Where a party fails to obey a discovery order, the court may issue a further just order, including “dismissing the action or proceeding in whole or in part.” Fed.R.Civ.P. 37(b)(2)(A)(v). The sanction of dismissal for failure to comply with a court order “should be exercised only in exceptional circumstances.” In re Liquid Carbonic Truck Drivers Chem. Poisoning Litig. M.D.L. Docket No. 252, 580 F.2d 819, 822 (5th Cir. 1978). Dismissal with prejudice may be ordered as a sanction for violating a discovery order only when the following conditions (known as the Conner factors) are met: “(1) the refusal to comply results from willfulness or bad faith and is accompanied by a clear record of delay or contumacious conduct; (2) the violation of the discovery order must be attributable to the client instead of the attorney[;] (3) the violating party's misconduct must substantially prejudice the opposing party; and (4) a less drastic sanction would not substantially achieve the desired deterrent effect.” Moore v. CITGO Ref. & Chemicals Co., L.P., 735 F.3d 309, 316 (5th Cir. 2013) (internal quotation marks omitted); see F.D.I.C. v. Conner, 20 F.3d 1376, 1380-81 (5th Cir. 1994). Furthermore, the court “must order the disobedient party, the attorney advising that party, or both to pay the reasonable expenses, including attorney's fees, caused by the failure, unless the failure was substantially justified or other circumstances make an award of expenses of unjust.” Fed.R.Civ.P. 37(b)(2)(C).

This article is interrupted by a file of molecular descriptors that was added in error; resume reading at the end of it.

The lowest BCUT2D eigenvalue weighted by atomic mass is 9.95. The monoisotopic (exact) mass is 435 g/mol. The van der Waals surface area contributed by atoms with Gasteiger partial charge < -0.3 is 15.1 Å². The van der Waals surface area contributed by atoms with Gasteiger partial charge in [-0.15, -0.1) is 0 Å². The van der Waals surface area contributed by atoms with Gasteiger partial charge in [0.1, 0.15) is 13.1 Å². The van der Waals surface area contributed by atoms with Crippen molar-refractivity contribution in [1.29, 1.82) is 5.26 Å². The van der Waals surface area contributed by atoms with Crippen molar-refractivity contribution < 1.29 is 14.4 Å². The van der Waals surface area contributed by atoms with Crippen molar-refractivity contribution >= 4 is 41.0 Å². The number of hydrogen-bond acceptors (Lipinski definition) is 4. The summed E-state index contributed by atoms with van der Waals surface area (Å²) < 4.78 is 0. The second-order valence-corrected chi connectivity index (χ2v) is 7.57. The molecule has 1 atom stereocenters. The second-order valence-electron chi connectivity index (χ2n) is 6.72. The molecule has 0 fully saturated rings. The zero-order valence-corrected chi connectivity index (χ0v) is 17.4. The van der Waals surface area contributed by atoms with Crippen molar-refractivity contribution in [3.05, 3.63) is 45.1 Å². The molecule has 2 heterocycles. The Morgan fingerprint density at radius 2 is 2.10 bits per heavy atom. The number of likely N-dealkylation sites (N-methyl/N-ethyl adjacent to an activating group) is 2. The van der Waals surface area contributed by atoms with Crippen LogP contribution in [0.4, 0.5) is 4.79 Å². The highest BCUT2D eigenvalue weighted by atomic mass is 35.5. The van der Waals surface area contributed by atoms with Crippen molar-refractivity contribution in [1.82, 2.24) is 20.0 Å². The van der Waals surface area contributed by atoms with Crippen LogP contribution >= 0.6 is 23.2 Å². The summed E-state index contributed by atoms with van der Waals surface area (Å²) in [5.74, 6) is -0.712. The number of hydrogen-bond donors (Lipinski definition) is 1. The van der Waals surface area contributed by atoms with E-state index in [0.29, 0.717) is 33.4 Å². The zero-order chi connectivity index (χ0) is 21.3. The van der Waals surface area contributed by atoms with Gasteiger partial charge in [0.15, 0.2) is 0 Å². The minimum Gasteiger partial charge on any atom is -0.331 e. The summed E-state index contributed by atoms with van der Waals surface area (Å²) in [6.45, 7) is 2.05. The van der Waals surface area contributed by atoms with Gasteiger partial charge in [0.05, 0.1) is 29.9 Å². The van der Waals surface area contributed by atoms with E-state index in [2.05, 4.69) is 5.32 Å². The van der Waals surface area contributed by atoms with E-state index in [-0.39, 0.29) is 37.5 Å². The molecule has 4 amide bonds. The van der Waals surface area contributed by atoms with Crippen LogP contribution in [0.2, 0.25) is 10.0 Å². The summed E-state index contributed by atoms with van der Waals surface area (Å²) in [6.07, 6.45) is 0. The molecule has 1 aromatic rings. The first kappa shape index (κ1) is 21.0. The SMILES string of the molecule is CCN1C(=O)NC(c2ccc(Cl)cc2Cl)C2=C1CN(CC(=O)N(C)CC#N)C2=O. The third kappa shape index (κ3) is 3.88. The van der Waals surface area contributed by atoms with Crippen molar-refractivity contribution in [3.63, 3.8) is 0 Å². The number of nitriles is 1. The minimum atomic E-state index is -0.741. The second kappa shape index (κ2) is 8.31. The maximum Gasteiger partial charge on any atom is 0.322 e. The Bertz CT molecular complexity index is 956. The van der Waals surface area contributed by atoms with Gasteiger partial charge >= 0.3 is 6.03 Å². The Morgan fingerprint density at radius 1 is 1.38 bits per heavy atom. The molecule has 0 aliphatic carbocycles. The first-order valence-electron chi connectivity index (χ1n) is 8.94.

Antunez and Mendoza have failed to comply with a discovery order and the violation has substantially prejudiced Beaurayne in defending this action, as discovery closed on July 31, 2019. (R. Doc. 73 at 2). It appears that the discovery violation is attributable to the individual plaintiffs, although Plaintiffs' counsel have not filed any representations into the record with regard to Antunez and Mendoza's non-responsiveness. Given that the record indicates that Antunez and Mendoza have abandoned their claims in this action, the Court finds it appropriate to dismiss their claims brought against Beaurayne.

         Dismissal with prejudice, however, “is a severe sanction that deprives a litigant of the opportunity to pursue his claim” and is only appropriate where “lesser sanctions would not serve the best interests of justice.” Brown v. Oil States Skagit Smatco, 664 F.3d 71, 77 (5th Cir. 2011). Having considered the record, including the lack of representations by Plaintiff's counsel with regard to Antunez and Mendoza's non-responsiveness, the Court concludes that dismissal without prejudice would serve the bests interests of justice. See Marshall v. Louisiana, No. 15-1128, 2017 WL 90655, at *6 (E.D. La. Jan. 10, 2017) (dismissing claims of non-responding opt-in plaintiffs in collective action without prejudice). Furthermore the Court concludes that an award of expenses would be unjust given the dismissal of these plaintiffs' claims, albeit without prejudice.

         Based on the foregoing, IT IS RECOMMENDED that Beaurayne's Motion for Sanctions (R. Doc. 90) be GRANTED IN PART and DENIED IN PART, that the claims of Orbin Antunez and Edwin Mendoza brought against Beaurayne Builders, LLC be DISMISSED WITHOUT PREJUDICE, ...